Cuba and US inch closer

The two countries agree to talk about immigration policy. It is the second significant overture Obama has made to Cuba in two months.

The United States' offer to open a dialogue with Cuba on immigration is a further example of the Obama administration's high-wire act regarding the Communist nation.

Cuba accepted the offer Sunday, potentially reopening talks between the two countries that have been suspended by President Bush in 2003.

The timing of the announcement suggests that it is aimed at winning points with America's neighbors. The Organization of American States is meeting this week in Honduras, and many members are pushing to re-admit Cuba, which was expelled in 1962 – something the US has so far opposed. Secretary of State Hillary Rodham Clinton, who will attend the OAS meeting, can point to the dialogue as a marker of progress.

This is a script the Obama administration has used before. Cuba was also expected to dominate the Summit of the Americas in April. But a week before the meeting, the Obama administration announced an easing of travel restrictions to Cuba for Cuban-American families. That, combined with Obama's humility at the summit, resulted in an unexpected level of cooperation.

For now, it appears that the talks have a limited purpose. They would merely reinstate discussions that had already been taking place before 2003.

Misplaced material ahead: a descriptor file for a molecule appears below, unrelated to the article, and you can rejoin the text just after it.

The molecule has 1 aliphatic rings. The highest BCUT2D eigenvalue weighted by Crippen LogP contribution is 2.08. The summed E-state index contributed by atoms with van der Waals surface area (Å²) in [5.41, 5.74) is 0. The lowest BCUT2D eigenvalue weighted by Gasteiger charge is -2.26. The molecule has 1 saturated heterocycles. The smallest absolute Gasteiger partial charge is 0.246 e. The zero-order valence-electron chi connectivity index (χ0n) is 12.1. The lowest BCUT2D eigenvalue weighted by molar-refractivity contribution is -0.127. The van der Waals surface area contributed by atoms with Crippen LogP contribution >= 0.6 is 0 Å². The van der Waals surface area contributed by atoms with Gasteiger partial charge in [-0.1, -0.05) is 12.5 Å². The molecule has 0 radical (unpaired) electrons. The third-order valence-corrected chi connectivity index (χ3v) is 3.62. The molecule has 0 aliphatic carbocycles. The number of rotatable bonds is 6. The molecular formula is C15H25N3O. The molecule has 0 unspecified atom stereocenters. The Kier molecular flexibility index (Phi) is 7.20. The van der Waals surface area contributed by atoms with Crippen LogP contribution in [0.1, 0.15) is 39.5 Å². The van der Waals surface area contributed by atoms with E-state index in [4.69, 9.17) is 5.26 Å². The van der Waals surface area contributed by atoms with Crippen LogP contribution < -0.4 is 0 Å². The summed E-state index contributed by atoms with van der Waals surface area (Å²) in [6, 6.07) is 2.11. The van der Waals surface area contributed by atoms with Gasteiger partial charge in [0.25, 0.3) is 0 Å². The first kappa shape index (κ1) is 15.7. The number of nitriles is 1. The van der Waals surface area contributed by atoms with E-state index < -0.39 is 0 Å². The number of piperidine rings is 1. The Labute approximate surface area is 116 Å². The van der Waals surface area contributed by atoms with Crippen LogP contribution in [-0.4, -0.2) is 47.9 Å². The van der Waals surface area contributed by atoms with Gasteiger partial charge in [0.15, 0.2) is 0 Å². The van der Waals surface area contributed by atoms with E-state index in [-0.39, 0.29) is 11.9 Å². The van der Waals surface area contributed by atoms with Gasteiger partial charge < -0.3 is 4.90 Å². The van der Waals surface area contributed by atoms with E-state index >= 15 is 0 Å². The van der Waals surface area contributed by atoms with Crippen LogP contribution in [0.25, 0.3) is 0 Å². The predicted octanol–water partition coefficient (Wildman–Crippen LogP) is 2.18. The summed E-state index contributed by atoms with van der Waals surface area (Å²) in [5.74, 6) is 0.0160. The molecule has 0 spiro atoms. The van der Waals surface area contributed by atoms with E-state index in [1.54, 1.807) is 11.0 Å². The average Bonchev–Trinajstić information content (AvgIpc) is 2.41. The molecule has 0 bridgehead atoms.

One major feature of those talks had been a desire to preempt Cubans from trying to sail to the US in dangerous, makeshift boats.

A State department spokeswoman told CNN that the new dialogue would renew both nations' "commitment to safe, legal, and orderly migration."

But Cuba also said it would be willing to discuss issues beyond immigration with the US, such as hurricane preparedness, counterterrorism, and a resumption of mail service. Cuba was responding Sunday to proposals that Obama administration sent to Havana on May 22. The shape the resulting dialogue takes will offer clues as to whether the agreement simply marks a return to the status quo pre-2003 or whether it encompasses a more significant advance in US-Cuba relations.

The Obama administration is facing mounting pressure from both sides of the issue. In another move that could placate many members of the OAS, the US suggested last week that it would be open to re-admitting Cuba to the OAS if Cuba adopted democratic principles – an offer that provided "hints of the growing willingness for a dialogue with Havana," according to Reuters.

Yet prominent Cuban-American members of Congress have promised to punish the OAS if it welcomes Cuba back into the fold. If this happens, Rep. Robert Menendez (D) of New Jersey has threatened to block US contributions to the OAS, which account for about 60 percent of the OAS budget, according to the Washington Post.

The wide gap between the two sides of the debate – and the depth of emotion involved – points to why the Obama administration is adopting a "go slowly" approach.

No dates for the talks have been set.

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